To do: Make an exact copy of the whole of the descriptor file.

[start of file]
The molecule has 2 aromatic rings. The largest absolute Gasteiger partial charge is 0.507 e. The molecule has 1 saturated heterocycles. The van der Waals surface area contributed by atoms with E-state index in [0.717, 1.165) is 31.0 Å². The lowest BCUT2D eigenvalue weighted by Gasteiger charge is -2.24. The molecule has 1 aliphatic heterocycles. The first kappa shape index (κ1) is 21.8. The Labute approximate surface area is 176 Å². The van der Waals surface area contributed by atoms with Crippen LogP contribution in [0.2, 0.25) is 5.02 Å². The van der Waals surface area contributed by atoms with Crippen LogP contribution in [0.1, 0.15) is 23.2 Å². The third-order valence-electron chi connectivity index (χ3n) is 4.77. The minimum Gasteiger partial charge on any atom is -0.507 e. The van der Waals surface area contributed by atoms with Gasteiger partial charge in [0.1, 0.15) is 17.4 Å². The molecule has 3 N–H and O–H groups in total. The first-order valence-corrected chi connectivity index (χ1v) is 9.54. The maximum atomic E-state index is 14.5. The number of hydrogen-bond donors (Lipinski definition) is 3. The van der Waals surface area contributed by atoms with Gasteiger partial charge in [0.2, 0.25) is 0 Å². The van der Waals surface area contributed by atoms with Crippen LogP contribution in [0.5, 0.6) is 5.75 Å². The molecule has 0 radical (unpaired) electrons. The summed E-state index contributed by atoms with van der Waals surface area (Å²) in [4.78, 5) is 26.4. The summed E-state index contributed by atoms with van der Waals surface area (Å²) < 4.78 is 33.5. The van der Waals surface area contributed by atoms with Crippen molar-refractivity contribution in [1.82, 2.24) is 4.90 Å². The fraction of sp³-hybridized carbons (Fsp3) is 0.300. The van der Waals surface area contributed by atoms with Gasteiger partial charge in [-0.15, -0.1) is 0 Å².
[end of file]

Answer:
The molecule has 2 aromatic rings. The largest absolute Gasteiger partial charge is 0.507 e. The molecule has 1 saturated heterocycles. The van der Waals surface area contributed by atoms with E-state index in [0.717, 1.165) is 31.0 Å². The lowest BCUT2D eigenvalue weighted by Gasteiger charge is -2.24. The molecule has 1 aliphatic heterocycles. The first kappa shape index (κ1) is 21.8. The Labute approximate surface area is 176 Å². The van der Waals surface area contributed by atoms with Crippen LogP contribution in [0.2, 0.25) is 5.02 Å². The van der Waals surface area contributed by atoms with Crippen LogP contribution in [0.1, 0.15) is 23.2 Å². The third-order valence-electron chi connectivity index (χ3n) is 4.77. The minimum Gasteiger partial charge on any atom is -0.507 e. The van der Waals surface area contributed by atoms with Gasteiger partial charge in [0.1, 0.15) is 17.4 Å². The molecule has 3 N–H and O–H groups in total. The first-order valence-corrected chi connectivity index (χ1v) is 9.54. The maximum atomic E-state index is 14.5. The number of hydrogen-bond donors (Lipinski definition) is 3. The van der Waals surface area contributed by atoms with Gasteiger partial charge in [0.2, 0.25) is 0 Å². The van der Waals surface area contributed by atoms with Crippen LogP contribution in [0.5, 0.6) is 5.75 Å². The molecule has 0 radical (unpaired) electrons. The summed E-state index contributed by atoms with van der Waals surface area (Å²) in [4.78, 5) is 26.4. The summed E-state index contributed by atoms with van der Waals surface area (Å²) < 4.78 is 33.5. The van der Waals surface area contributed by atoms with Crippen molar-refractivity contribution in [1.82, 2.24) is 4.90 Å². The fraction of sp³-hybridized carbons (Fsp3) is 0.300. The van der Waals surface area contributed by atoms with Gasteiger partial charge in [-0.15, -0.1) is 0 Å².